Mr. Speaker, I was a member of the Local Steel Workers 182 as an employee of Con Mine when the Giant Mine strike took place. I assure you I do not need to be reminded of the impacts of a strike. I lived it.
Mr. Speaker, clearly no one in this House wants a strike to take place, for so many obvious reasons. Countless constituents and members of the public from all over the territory have shared their deepest concerns with me about fears of a strike. We all know that any reduction or stoppage in critical government services and programs would be detrimental to all Northwest Territories residents, so I understand the intention of this motion, which I know is to offer a path to resolve a contract dispute without favour to either the GNWT or the Union of Northern Workers, and for that I commend the mover and the seconder of the motion.
Mr. Speaker, I want to be clear to all who are following today's proceedings about what today's motion is procedurally and what this motion can or cannot do. It's a recommendation only. Many of my constituents, GNWT employees, business owners, and the public at large have written, called, or messaged me, encouraging me to support this motion today, thinking, believing, or understanding that MLAs have the power by third-party intervention to legally direct the GNWT to accept binding arbitration as a means to resolve this dispute.
That is not the case at all. Today's proceedings are not a magic wand or a silver bullet. Only the union and the government can agree to use arbitration and set the terms to be used for the arbitration process, period.
I want to repeat this. Today's proceedings, regardless of outcome on the vote, will have no legal bearing or binding on either party involved in the collective bargaining process, as has been the case all along, and only the two parties can agree to use arbitration as a new process, a new process to continue toward reaching a tentative agreement.
With that said, my concern is the effect of a recommendation for binding arbitration at this time, during what appears to be the last days of mediation toward a collective agreement. At this crucial time, both parties must concentrate on reaching a tentative agreement and not be hindered or impeded by political influence.
Mr. Speaker, what I hear from my constituents and see in the news daily causes me great concern. The government and the union do not seem to be concentrating on the job at hand, which is to get a tentative agreement during mediation this weekend. Frankly, I am shocked by some of the conduct I have seen so far. Responsibility is what Members expect from both parties going into the ongoing mediation. It is a time for bargaining, not bluster, not threats, not provocation. It is a time for common reason to prevail. Mr. Speaker, anything less is an abrogation of their duties to all the people of the Northwest Territories.
I wish to remind the government and the union that they agreed to this mediation process and chose one of Canada's best mediators to conduct its proceedings. Their duty is to bargain honestly and in good faith, and I have no doubt that Mr. Ready will remind them of this should they stray from the path.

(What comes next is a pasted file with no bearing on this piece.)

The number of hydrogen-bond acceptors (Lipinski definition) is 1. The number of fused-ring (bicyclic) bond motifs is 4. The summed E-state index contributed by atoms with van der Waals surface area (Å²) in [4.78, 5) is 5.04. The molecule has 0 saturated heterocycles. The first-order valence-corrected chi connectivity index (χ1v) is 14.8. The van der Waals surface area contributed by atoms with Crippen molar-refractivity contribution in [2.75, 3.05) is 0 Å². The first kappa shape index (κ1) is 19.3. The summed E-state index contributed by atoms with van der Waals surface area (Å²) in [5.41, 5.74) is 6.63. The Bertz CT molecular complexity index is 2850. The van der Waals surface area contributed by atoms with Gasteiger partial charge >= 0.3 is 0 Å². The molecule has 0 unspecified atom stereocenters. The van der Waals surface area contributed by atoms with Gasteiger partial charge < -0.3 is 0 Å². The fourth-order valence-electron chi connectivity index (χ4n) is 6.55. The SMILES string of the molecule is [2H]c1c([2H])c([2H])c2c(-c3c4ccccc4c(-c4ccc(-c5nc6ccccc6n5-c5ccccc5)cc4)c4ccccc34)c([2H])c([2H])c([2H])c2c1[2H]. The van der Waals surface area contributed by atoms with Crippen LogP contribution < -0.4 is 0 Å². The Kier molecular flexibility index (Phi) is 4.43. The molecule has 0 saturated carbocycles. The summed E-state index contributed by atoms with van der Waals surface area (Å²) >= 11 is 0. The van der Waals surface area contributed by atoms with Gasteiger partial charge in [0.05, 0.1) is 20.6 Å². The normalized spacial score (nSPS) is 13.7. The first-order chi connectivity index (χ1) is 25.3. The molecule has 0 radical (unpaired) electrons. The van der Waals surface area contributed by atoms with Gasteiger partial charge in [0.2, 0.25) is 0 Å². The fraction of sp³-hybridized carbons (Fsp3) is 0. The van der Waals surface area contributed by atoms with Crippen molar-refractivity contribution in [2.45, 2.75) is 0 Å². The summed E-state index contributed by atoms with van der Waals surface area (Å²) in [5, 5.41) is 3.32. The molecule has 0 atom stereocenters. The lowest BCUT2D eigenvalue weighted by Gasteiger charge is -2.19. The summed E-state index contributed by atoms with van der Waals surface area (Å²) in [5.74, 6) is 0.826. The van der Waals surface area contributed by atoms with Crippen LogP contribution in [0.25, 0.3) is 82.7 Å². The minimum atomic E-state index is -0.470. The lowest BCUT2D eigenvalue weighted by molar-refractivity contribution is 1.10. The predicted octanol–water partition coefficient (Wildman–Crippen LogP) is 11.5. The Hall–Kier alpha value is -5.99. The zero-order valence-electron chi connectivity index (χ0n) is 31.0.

There have been too many grave distractions from the path in recent days. I am concerned that dangling the hope of binding arbitration in the middle of mediation is another distraction that will not help produce a tentative agreement this weekend.
Collective bargaining is a sensitive matter, with its own set of rules and protocols, foreign to most of us outside the profession. These have evolved over many years, from experience, to maximize the chances for good results. It worries me when pressure is so high to have a new process when mediation is still under way.
The mediator has not declared an impasse or made recommendations. As I submitted previously, Mr. Ready and the respective bargaining teams must not be influenced by a newly recommended process from this House.
Mr. Speaker, in the interest of getting the most effective mediation possible, I am not willing to support a new process at this time. Again, I want to be clear. This is not to say that I oppose arbitration as a potential tool to reach a collective agreement. Definitely not. I would support arbitration if the point is reached when it is needed, and I sincerely hope that tool will not be lost to us if needed.
Moreover, I would hope that the government and the union would both be interested in a new process if the current one does not yield results, but the bottom line, Mr. Speaker, no matter the chosen process, negotiation, mediation, or arbitration, the process does not do the bargaining. The process is intended to enable a spirit of compromise but cannot force it on unwilling negotiators. If these bargaining teams live up to their titles as negotiators, we should see a tentative agreement emerge.
Mr. Speaker, no doubt they are under tremendous pressure, with a heavy burden of responsibility, and I know as they meet this weekend that both sides are very much aware of what is at stake for all residents of the Northwest Territories and that no additional outside influence is required.
Mr. Speaker, I remain confident that, under the current agreed-upon process and by using any and all means available within it, that a tentative collective agreement can and will be reached. Those are my comments. Thank you, Mr. Speaker.